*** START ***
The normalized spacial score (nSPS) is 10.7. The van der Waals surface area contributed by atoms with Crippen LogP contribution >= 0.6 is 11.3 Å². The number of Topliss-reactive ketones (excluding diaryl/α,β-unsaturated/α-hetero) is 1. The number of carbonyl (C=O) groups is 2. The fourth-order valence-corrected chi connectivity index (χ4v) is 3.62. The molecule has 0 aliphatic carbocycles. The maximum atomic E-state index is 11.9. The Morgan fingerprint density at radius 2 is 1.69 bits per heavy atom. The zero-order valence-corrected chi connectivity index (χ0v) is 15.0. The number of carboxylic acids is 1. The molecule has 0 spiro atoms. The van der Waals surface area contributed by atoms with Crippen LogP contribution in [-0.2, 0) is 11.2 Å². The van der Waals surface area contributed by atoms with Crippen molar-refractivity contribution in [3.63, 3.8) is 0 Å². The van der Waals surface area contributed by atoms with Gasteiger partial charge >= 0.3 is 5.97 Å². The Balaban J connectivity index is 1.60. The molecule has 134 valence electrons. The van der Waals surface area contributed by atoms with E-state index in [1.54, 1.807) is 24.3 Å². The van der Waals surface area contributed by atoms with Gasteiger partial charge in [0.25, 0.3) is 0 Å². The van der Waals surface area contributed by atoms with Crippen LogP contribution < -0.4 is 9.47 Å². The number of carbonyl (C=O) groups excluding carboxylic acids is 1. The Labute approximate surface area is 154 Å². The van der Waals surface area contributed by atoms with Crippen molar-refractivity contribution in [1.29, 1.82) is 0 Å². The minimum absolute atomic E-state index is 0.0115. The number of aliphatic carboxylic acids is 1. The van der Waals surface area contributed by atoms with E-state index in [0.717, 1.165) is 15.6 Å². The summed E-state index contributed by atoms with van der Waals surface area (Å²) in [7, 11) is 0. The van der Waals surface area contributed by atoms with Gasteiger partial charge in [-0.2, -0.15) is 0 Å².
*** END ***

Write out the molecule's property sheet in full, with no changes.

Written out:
The normalized spacial score (nSPS) is 10.7. The van der Waals surface area contributed by atoms with Crippen LogP contribution >= 0.6 is 11.3 Å². The number of Topliss-reactive ketones (excluding diaryl/α,β-unsaturated/α-hetero) is 1. The number of carbonyl (C=O) groups is 2. The fourth-order valence-corrected chi connectivity index (χ4v) is 3.62. The molecule has 0 aliphatic carbocycles. The maximum atomic E-state index is 11.9. The Morgan fingerprint density at radius 2 is 1.69 bits per heavy atom. The zero-order valence-corrected chi connectivity index (χ0v) is 15.0. The number of carboxylic acids is 1. The molecule has 0 spiro atoms. The van der Waals surface area contributed by atoms with Crippen LogP contribution in [-0.2, 0) is 11.2 Å². The van der Waals surface area contributed by atoms with Crippen molar-refractivity contribution in [3.63, 3.8) is 0 Å². The van der Waals surface area contributed by atoms with Gasteiger partial charge >= 0.3 is 5.97 Å². The Balaban J connectivity index is 1.60. The molecule has 134 valence electrons. The van der Waals surface area contributed by atoms with E-state index in [1.54, 1.807) is 24.3 Å². The van der Waals surface area contributed by atoms with Gasteiger partial charge in [0.25, 0.3) is 0 Å². The van der Waals surface area contributed by atoms with Crippen LogP contribution < -0.4 is 9.47 Å². The number of carbonyl (C=O) groups excluding carboxylic acids is 1. The Labute approximate surface area is 154 Å². The van der Waals surface area contributed by atoms with Crippen molar-refractivity contribution in [1.29, 1.82) is 0 Å². The minimum absolute atomic E-state index is 0.0115. The number of aliphatic carboxylic acids is 1. The van der Waals surface area contributed by atoms with E-state index in [0.717, 1.165) is 15.6 Å². The summed E-state index contributed by atoms with van der Waals surface area (Å²) in [7, 11) is 0. The van der Waals surface area contributed by atoms with Gasteiger partial charge in [-0.2, -0.15) is 0 Å².